“It was a little bit mind blowing because I had no idea,” Williams said.
The Fredericksburg Greyhound bus depot was the first stop for the Freedom Riders, a group that started with 13 and grew to more than 400 Black and White civil rights activists who in 1961 rode regularly scheduled buses through the South to challenge the segregated interstate travel system. They were threatened, brutally attacked, jailed — even firebombed along the way. The revelation from a book by historian Raymond Arsenault really illustrated for Williams how little of Black American history is taught and commemorated.
“There’s such a rich cultural history here that hasn’t been told in a way that is satisfactory and truthful to the Commonwealth,” Williams said.
So in the fall of 2019, Williams, who is the assistant director at the University of Mary Washington’s multicultural center, along with other faculty and administrators organized a social justice trip, taking a group of about 60 students and area residents along the same route as the original Freedom Riders. At one of their stops in Anniston, Ala., where the activists were attacked by the local Ku Klux Klan, who beat them with chains and bats, Williams and his students noticed that there was no historical marker at the stop, though they later found out that there was a commemorative plaque about a mile down the road from the original site.
“That became the impetus for me to say the Freedom Riders history needs to be showcased in a meaningful way in Fredericksburg,” Williams said.
About a month after that, Williams contacted Fredericksburg Vice Mayor Charlie Frye to put into motion a plan to get a state historical marker set up at the former Greyhound bus terminal, which is now a fire station. The process involved coordinating with the city as well as the Commonwealth’s Department of Historic Resources, which approves new markers.
On Tuesday, about 60 years after the riders first came to Fredericksburg, the town will place a replica of the historical marker on Princess Anne Street, once a thriving center for Black businesses, in a ceremony that will be live-streamed on Facebook. Due to the pandemic, the foundry that crafts the markers couldn’t have the plaque ready in time for the ceremony, but the town hopes to have the official marker placed in the fall.
“This very well may be the first [historical marker] in the Commonwealth of Virginia dedicated to the Freedom Riders,” Williams said.
In addition to Fredericksburg being the first stop for the Freedom Riders, it was also where civil rights legend James Farmer, who founded the Congress of Racial Equality (CORE) and organized the Freedom Rides, made his home. Farmer, one of the foremost leaders of the civil rights movement was awarded the Presidential Medal of Freedom by President Bill Clinton in 1998. He went on to teach at the University of Mary Washington in Fredericksburg, and served as a mentor to Williams in his teenage years until Farmer’s death in 1999.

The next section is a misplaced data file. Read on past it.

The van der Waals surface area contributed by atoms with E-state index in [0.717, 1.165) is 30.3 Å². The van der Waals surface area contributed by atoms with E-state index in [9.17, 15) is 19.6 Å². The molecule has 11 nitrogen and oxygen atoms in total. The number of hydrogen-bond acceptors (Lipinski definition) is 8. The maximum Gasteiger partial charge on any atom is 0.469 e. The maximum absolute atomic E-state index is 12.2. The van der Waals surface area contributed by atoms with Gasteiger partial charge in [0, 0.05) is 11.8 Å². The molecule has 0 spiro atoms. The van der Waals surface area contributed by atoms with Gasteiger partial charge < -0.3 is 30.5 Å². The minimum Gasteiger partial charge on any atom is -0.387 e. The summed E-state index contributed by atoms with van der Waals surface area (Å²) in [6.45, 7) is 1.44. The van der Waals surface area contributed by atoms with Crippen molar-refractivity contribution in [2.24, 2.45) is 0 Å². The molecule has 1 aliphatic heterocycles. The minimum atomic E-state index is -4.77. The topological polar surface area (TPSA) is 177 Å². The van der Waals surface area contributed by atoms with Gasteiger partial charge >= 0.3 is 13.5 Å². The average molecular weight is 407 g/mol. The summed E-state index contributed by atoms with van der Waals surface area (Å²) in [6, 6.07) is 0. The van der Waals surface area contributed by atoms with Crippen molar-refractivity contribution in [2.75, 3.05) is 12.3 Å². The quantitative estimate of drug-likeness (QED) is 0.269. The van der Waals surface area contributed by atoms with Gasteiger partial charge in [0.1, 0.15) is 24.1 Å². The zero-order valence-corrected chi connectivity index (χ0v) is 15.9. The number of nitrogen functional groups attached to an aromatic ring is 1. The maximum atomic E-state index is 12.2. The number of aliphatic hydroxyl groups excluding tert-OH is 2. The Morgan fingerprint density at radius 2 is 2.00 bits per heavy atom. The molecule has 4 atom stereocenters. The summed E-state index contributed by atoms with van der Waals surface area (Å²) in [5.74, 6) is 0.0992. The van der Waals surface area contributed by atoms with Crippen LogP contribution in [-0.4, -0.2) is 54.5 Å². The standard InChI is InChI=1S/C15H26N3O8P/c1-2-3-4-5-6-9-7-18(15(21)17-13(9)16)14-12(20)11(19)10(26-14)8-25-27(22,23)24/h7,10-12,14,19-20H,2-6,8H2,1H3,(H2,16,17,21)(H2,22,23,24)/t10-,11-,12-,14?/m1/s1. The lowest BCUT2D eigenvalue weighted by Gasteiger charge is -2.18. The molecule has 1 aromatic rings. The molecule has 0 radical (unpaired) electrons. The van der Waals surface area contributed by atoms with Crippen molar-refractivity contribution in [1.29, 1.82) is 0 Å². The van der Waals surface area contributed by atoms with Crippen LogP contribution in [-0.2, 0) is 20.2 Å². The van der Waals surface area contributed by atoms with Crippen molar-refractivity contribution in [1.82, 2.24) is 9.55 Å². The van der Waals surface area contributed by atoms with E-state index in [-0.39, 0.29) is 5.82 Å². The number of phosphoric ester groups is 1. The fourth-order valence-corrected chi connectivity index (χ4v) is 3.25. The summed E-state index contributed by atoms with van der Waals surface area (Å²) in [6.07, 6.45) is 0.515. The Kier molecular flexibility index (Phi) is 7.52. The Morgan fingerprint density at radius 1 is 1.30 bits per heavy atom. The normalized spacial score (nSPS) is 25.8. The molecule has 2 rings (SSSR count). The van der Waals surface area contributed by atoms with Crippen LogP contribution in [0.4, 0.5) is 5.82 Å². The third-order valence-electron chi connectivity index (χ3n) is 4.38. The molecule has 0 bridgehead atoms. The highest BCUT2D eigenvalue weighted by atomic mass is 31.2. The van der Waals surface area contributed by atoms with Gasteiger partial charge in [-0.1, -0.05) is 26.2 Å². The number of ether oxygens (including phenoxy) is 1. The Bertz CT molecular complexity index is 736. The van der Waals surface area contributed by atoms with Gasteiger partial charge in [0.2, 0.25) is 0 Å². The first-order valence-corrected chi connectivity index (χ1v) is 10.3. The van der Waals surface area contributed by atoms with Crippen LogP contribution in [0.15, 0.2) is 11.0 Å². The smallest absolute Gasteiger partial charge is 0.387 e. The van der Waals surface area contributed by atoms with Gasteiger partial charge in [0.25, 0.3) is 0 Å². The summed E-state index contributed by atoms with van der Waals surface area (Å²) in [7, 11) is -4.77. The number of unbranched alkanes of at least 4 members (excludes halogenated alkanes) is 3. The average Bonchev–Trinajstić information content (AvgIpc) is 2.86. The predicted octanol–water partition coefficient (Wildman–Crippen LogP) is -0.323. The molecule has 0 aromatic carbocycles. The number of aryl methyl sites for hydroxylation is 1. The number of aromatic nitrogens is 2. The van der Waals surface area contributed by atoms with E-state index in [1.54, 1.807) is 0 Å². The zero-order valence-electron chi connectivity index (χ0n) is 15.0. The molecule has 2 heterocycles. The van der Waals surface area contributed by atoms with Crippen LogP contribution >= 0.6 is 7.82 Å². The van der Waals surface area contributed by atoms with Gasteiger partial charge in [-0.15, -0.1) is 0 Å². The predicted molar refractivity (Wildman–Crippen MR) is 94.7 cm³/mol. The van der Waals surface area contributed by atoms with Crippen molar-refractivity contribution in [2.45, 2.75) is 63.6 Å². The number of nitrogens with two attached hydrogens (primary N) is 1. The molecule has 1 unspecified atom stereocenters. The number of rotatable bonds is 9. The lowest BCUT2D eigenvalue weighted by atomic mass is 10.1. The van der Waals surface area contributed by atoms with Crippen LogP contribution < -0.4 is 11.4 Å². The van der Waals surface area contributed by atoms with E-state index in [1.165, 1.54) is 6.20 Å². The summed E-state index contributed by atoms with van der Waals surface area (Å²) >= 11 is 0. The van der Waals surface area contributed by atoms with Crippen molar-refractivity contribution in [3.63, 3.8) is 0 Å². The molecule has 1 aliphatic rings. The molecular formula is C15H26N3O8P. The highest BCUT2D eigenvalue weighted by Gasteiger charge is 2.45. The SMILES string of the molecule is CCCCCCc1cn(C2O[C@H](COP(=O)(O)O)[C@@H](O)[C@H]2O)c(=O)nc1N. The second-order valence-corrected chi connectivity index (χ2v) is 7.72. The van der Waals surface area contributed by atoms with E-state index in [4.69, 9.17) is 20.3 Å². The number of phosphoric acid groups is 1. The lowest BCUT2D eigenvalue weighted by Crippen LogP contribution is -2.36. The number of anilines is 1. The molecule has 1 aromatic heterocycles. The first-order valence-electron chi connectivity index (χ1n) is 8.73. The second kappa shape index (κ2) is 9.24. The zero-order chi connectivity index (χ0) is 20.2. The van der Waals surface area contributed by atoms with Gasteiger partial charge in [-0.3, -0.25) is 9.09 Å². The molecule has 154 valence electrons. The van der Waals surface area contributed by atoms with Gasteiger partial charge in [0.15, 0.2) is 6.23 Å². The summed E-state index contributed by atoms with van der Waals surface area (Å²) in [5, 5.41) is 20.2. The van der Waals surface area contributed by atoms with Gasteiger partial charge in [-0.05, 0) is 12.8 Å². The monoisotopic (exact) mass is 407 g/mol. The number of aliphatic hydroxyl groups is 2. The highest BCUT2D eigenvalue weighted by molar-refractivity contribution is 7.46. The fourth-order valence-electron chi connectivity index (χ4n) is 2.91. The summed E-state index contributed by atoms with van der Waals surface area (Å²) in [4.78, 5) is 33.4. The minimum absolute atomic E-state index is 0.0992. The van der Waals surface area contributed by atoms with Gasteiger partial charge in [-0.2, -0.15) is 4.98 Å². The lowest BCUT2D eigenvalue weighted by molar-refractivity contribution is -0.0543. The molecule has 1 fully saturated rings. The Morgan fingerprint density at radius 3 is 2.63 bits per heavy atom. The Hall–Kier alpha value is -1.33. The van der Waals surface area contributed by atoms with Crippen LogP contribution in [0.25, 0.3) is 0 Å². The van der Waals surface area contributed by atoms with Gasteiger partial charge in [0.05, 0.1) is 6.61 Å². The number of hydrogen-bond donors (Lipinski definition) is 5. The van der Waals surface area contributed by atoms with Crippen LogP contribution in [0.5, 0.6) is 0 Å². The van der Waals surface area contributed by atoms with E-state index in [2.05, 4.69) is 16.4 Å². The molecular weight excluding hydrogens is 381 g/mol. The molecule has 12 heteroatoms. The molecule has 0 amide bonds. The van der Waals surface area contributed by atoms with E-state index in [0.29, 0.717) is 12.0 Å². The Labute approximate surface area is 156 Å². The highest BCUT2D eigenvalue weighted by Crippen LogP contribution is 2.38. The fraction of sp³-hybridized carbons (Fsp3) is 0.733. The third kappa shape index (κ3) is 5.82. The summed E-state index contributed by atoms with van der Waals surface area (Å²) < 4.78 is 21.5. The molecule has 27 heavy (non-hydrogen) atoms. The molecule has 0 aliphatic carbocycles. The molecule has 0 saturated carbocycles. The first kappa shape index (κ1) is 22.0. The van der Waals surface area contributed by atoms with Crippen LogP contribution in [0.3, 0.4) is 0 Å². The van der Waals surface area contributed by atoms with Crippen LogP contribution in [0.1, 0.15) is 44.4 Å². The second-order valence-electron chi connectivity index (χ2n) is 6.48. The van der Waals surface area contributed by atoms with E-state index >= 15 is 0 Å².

“He had such a big, booming baritone voice and he was such a great story teller,” Williams said. “Being around him was such a compelling and once-in-a lifetime experience for me.”
The marker will be placed just over a year after a 1,200-pound slave auction block in downtown Fredericksburg was finally removed after years of debate and protests. The block was relocated to the Fredericksburg Area Museum.
Frye had long pushed for the auction block’s removal and said that the change in landmarks sends an important message.
“I didn’t want to do any other thing until we removed that actually, because the slave block was always referenced as the story of African American history in Fredericksburg and I wanted to get past that,” Frye said. “This marker for the Freedom Riders shows forward progress for the city.”
Frye, who along with the support of the rest of the city council helped Williams get the Freedom Riders marker installed, said he hopes it will be a new beginning for the town.
Williams is hoping to get more historical markers placed, tying together a larger African American history and civil rights trail. Particularly significant locations include the town’s outpost of the Freedmen’s Bureau, a subdistrict of a larger network created in 1865 to assist African Americans and poor Whites with food, housing and legal assistance after the Civil War.
“The historical markers, they tell the untold story,” Frye said. “For so long, we’ve only had one story.”